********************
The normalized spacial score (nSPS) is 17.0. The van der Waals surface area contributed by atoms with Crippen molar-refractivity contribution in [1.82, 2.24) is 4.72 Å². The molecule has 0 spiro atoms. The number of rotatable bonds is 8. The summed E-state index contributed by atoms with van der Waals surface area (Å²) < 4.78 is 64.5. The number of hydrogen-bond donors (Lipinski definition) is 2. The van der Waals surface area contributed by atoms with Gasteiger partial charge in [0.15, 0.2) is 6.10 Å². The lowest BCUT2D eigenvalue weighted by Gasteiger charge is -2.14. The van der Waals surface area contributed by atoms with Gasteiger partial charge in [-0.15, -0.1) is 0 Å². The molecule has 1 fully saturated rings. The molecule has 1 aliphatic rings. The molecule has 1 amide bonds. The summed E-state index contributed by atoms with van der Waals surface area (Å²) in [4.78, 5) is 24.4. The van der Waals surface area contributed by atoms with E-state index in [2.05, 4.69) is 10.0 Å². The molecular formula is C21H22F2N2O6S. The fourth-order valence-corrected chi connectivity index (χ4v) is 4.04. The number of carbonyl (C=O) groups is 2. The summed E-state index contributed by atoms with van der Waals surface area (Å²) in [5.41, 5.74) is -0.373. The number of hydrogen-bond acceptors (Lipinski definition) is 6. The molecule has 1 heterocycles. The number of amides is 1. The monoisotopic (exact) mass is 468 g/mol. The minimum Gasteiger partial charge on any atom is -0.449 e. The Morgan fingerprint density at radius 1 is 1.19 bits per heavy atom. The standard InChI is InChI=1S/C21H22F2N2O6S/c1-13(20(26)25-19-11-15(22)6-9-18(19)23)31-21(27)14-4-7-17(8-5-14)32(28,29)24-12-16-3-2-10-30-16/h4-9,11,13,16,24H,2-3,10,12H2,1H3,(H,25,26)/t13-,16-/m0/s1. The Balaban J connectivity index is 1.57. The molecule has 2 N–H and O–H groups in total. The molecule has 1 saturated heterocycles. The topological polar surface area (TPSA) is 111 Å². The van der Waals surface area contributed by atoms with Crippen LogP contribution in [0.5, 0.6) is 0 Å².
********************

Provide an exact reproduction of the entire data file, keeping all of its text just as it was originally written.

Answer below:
The normalized spacial score (nSPS) is 17.0. The van der Waals surface area contributed by atoms with Crippen molar-refractivity contribution in [1.82, 2.24) is 4.72 Å². The molecule has 0 spiro atoms. The number of rotatable bonds is 8. The summed E-state index contributed by atoms with van der Waals surface area (Å²) < 4.78 is 64.5. The number of hydrogen-bond donors (Lipinski definition) is 2. The van der Waals surface area contributed by atoms with Gasteiger partial charge in [0.15, 0.2) is 6.10 Å². The lowest BCUT2D eigenvalue weighted by Gasteiger charge is -2.14. The van der Waals surface area contributed by atoms with Gasteiger partial charge in [-0.15, -0.1) is 0 Å². The molecule has 1 fully saturated rings. The molecule has 1 aliphatic rings. The molecule has 1 amide bonds. The summed E-state index contributed by atoms with van der Waals surface area (Å²) in [4.78, 5) is 24.4. The van der Waals surface area contributed by atoms with E-state index in [2.05, 4.69) is 10.0 Å². The molecular formula is C21H22F2N2O6S. The fourth-order valence-corrected chi connectivity index (χ4v) is 4.04. The number of carbonyl (C=O) groups is 2. The summed E-state index contributed by atoms with van der Waals surface area (Å²) in [5.41, 5.74) is -0.373. The number of hydrogen-bond acceptors (Lipinski definition) is 6. The molecule has 1 heterocycles. The number of amides is 1. The monoisotopic (exact) mass is 468 g/mol. The minimum Gasteiger partial charge on any atom is -0.449 e. The Morgan fingerprint density at radius 1 is 1.19 bits per heavy atom. The standard InChI is InChI=1S/C21H22F2N2O6S/c1-13(20(26)25-19-11-15(22)6-9-18(19)23)31-21(27)14-4-7-17(8-5-14)32(28,29)24-12-16-3-2-10-30-16/h4-9,11,13,16,24H,2-3,10,12H2,1H3,(H,25,26)/t13-,16-/m0/s1. The Balaban J connectivity index is 1.57. The molecule has 2 N–H and O–H groups in total. The molecule has 1 saturated heterocycles. The topological polar surface area (TPSA) is 111 Å². The van der Waals surface area contributed by atoms with Crippen LogP contribution in [0.5, 0.6) is 0 Å².